[EM] percentage support

Daniel Bishop dbishop at neo.tamu.edu
Mon May 2 19:56:59 PDT 2005

Curt Siffert wrote:

> I know many of us are here to work on the best method for various 
> social choice purposes. But many of us are specifically interested in 
> political elections.
> And there's a problem with this. Plurality actually serves two 
> purposes. It is a bad way to select a winner, but it is also a way to 
> track percentage support over a period of time, and by determining 
> proportional support when it's relevant.
> Democratic primaries are an example. The proportion of votes a 
> candidate receives determines how many delegates they receive. But 
> even if that particular decision structure is done away with, there 
> are plenty of other reasons to track proportional support - polling, 
> for instance.

There's nothing preventing you from conducting a Plurality poll for a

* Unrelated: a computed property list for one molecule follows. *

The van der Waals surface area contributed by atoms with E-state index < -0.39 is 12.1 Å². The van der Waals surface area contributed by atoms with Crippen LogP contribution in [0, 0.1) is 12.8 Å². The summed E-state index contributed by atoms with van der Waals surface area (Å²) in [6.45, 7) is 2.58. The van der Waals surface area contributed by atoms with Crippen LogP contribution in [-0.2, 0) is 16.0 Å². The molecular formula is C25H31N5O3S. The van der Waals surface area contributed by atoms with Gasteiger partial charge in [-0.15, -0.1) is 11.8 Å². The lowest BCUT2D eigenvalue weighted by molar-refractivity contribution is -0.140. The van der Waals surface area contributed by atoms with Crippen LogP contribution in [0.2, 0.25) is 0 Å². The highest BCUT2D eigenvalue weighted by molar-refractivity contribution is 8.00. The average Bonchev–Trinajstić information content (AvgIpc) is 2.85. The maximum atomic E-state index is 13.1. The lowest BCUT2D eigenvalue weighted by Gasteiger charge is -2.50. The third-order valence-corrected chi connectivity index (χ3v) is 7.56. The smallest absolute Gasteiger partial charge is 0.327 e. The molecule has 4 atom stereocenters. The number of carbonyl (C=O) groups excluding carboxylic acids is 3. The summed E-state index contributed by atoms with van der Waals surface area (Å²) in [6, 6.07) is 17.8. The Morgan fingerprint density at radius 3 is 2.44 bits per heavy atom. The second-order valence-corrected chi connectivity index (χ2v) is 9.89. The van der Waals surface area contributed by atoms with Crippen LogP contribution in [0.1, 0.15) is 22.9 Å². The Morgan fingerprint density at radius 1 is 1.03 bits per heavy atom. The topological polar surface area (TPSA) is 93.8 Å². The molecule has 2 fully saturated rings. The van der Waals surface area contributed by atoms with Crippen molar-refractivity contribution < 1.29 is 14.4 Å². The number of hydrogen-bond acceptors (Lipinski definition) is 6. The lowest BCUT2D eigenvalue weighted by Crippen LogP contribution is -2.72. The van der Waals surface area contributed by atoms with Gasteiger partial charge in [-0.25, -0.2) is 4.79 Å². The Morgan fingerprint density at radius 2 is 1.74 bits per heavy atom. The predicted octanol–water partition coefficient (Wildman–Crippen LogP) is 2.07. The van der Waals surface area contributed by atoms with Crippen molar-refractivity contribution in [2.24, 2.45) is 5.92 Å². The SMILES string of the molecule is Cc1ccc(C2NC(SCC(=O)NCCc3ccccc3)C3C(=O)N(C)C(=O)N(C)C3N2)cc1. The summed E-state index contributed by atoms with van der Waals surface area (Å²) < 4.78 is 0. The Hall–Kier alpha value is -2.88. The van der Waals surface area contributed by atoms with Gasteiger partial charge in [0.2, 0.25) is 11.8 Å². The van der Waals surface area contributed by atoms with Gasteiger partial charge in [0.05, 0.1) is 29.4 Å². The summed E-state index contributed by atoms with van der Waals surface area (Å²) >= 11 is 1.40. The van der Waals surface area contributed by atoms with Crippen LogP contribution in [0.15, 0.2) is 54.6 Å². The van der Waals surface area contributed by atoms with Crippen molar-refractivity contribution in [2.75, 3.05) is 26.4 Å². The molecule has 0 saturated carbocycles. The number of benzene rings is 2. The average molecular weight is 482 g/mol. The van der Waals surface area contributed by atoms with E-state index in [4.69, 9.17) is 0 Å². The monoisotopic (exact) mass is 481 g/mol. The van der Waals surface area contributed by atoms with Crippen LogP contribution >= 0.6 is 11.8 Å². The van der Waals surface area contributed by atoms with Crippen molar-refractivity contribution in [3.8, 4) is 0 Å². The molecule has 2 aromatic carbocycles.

Condorcet election. Except perhaps for the discouragement of knowing 
that such a poll would lose its usefulness in predicting the winner.

> And this is something that Condorcet methods cannot do. You cannot 
> derive, from a Condorcet ballot collection, how much percentage 
> support each candidate got. You can't give each candidate a share of 
> 100% in a way that all candidates would agree on. If you can, I'd love 
> to know how.

Here's a method I tried a few months ago:

Start by determining the number of additional "bullet votes" each 
candidate would need in order to win or tie.

For example, suppose you polled 7 people for an {A, B, C, D} election, and:
* D is the winner
* A would win with the additional ballots 4:A
* B would tie D with the additional ballots 3:B
* C would win with the additional ballots 6:C

Let x be the "support" for the winner. The "support" for the remaining 
candidates can be expressed in terms of "votes behind the winner".

A: x-4
B: x-3
C: x-6
D: x
Total: 4x-13

Next, find x such that the total "support" is equal to the number of 
voters. In this example, x=5.

A: 1
B: 2
C: -1
D: 5

Finally, divide by the number of voters, in order to get each 
candidate's support as a percentage.

A: 14%
B: 29%
C: -14%
D: 71%

I rejected the idea because I didn't like having to explain what 
negative support means, but maybe someone can think of a way to fix this.

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